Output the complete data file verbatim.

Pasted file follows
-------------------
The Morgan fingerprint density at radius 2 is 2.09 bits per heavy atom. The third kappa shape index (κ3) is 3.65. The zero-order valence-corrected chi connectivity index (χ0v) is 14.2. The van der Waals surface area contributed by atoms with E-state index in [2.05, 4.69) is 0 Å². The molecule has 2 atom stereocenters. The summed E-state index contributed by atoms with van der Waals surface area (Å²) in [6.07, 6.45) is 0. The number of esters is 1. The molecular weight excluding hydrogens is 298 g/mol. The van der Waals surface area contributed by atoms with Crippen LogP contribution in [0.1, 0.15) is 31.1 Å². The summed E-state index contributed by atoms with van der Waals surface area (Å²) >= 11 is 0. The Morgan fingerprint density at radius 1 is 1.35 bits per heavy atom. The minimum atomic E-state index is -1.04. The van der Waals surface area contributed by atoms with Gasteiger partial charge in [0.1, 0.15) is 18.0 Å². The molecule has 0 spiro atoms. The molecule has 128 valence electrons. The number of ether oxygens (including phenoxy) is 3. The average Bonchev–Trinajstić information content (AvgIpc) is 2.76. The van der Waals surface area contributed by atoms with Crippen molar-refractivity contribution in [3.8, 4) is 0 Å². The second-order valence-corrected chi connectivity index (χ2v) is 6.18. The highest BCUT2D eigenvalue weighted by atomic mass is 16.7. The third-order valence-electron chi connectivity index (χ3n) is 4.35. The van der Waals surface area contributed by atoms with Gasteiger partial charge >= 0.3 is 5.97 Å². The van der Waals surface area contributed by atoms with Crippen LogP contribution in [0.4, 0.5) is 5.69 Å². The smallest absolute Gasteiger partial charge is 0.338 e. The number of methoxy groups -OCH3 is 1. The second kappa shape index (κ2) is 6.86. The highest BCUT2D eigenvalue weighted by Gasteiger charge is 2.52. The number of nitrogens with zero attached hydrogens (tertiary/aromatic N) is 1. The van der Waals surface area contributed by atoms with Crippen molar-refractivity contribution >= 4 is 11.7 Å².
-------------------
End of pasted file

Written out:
The Morgan fingerprint density at radius 2 is 2.09 bits per heavy atom. The third kappa shape index (κ3) is 3.65. The zero-order valence-corrected chi connectivity index (χ0v) is 14.2. The van der Waals surface area contributed by atoms with E-state index in [2.05, 4.69) is 0 Å². The molecule has 2 atom stereocenters. The summed E-state index contributed by atoms with van der Waals surface area (Å²) in [6.07, 6.45) is 0. The number of esters is 1. The molecular weight excluding hydrogens is 298 g/mol. The van der Waals surface area contributed by atoms with Crippen LogP contribution in [0.1, 0.15) is 31.1 Å². The summed E-state index contributed by atoms with van der Waals surface area (Å²) >= 11 is 0. The Morgan fingerprint density at radius 1 is 1.35 bits per heavy atom. The minimum atomic E-state index is -1.04. The van der Waals surface area contributed by atoms with Gasteiger partial charge in [0.1, 0.15) is 18.0 Å². The molecule has 0 spiro atoms. The molecule has 128 valence electrons. The number of ether oxygens (including phenoxy) is 3. The average Bonchev–Trinajstić information content (AvgIpc) is 2.76. The van der Waals surface area contributed by atoms with Crippen molar-refractivity contribution in [3.8, 4) is 0 Å². The second-order valence-corrected chi connectivity index (χ2v) is 6.18. The highest BCUT2D eigenvalue weighted by atomic mass is 16.7. The third-order valence-electron chi connectivity index (χ3n) is 4.35. The van der Waals surface area contributed by atoms with Gasteiger partial charge >= 0.3 is 5.97 Å². The van der Waals surface area contributed by atoms with Crippen LogP contribution in [0.4, 0.5) is 5.69 Å². The smallest absolute Gasteiger partial charge is 0.338 e. The number of methoxy groups -OCH3 is 1. The second kappa shape index (κ2) is 6.86. The highest BCUT2D eigenvalue weighted by Gasteiger charge is 2.52. The number of nitrogens with zero attached hydrogens (tertiary/aromatic N) is 1. The van der Waals surface area contributed by atoms with Crippen molar-refractivity contribution >= 4 is 11.7 Å².